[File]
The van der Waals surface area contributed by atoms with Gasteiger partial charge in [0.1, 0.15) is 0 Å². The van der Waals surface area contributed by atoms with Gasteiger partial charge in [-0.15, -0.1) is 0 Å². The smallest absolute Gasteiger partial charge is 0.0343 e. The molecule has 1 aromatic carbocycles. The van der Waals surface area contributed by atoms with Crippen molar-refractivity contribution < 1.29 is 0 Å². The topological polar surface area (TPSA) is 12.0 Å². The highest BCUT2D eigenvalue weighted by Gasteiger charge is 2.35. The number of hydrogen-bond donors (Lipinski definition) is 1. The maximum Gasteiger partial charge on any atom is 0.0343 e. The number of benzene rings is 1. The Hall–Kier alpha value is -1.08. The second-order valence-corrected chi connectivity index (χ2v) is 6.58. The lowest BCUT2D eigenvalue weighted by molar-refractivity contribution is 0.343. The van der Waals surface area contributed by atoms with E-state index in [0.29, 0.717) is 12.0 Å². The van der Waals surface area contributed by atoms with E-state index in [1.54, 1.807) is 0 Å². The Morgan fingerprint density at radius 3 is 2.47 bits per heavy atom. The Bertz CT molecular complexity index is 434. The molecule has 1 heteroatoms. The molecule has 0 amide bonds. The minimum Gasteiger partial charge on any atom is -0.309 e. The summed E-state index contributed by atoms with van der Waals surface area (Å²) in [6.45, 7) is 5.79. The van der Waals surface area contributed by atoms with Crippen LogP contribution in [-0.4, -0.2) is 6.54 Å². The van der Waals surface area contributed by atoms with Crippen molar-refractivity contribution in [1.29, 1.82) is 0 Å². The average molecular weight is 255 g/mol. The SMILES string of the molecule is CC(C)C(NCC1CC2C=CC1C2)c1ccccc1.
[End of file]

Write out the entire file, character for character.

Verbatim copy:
The van der Waals surface area contributed by atoms with Gasteiger partial charge in [0.1, 0.15) is 0 Å². The van der Waals surface area contributed by atoms with Gasteiger partial charge in [-0.15, -0.1) is 0 Å². The smallest absolute Gasteiger partial charge is 0.0343 e. The molecule has 1 aromatic carbocycles. The van der Waals surface area contributed by atoms with Crippen molar-refractivity contribution < 1.29 is 0 Å². The topological polar surface area (TPSA) is 12.0 Å². The highest BCUT2D eigenvalue weighted by Gasteiger charge is 2.35. The number of hydrogen-bond donors (Lipinski definition) is 1. The maximum Gasteiger partial charge on any atom is 0.0343 e. The number of benzene rings is 1. The Hall–Kier alpha value is -1.08. The second-order valence-corrected chi connectivity index (χ2v) is 6.58. The lowest BCUT2D eigenvalue weighted by molar-refractivity contribution is 0.343. The van der Waals surface area contributed by atoms with E-state index in [0.29, 0.717) is 12.0 Å². The van der Waals surface area contributed by atoms with E-state index in [1.54, 1.807) is 0 Å². The Morgan fingerprint density at radius 3 is 2.47 bits per heavy atom. The Bertz CT molecular complexity index is 434. The molecule has 1 heteroatoms. The molecule has 0 amide bonds. The minimum Gasteiger partial charge on any atom is -0.309 e. The summed E-state index contributed by atoms with van der Waals surface area (Å²) in [6.45, 7) is 5.79. The van der Waals surface area contributed by atoms with Crippen LogP contribution in [-0.4, -0.2) is 6.54 Å². The van der Waals surface area contributed by atoms with Crippen molar-refractivity contribution in [1.29, 1.82) is 0 Å². The average molecular weight is 255 g/mol. The SMILES string of the molecule is CC(C)C(NCC1CC2C=CC1C2)c1ccccc1.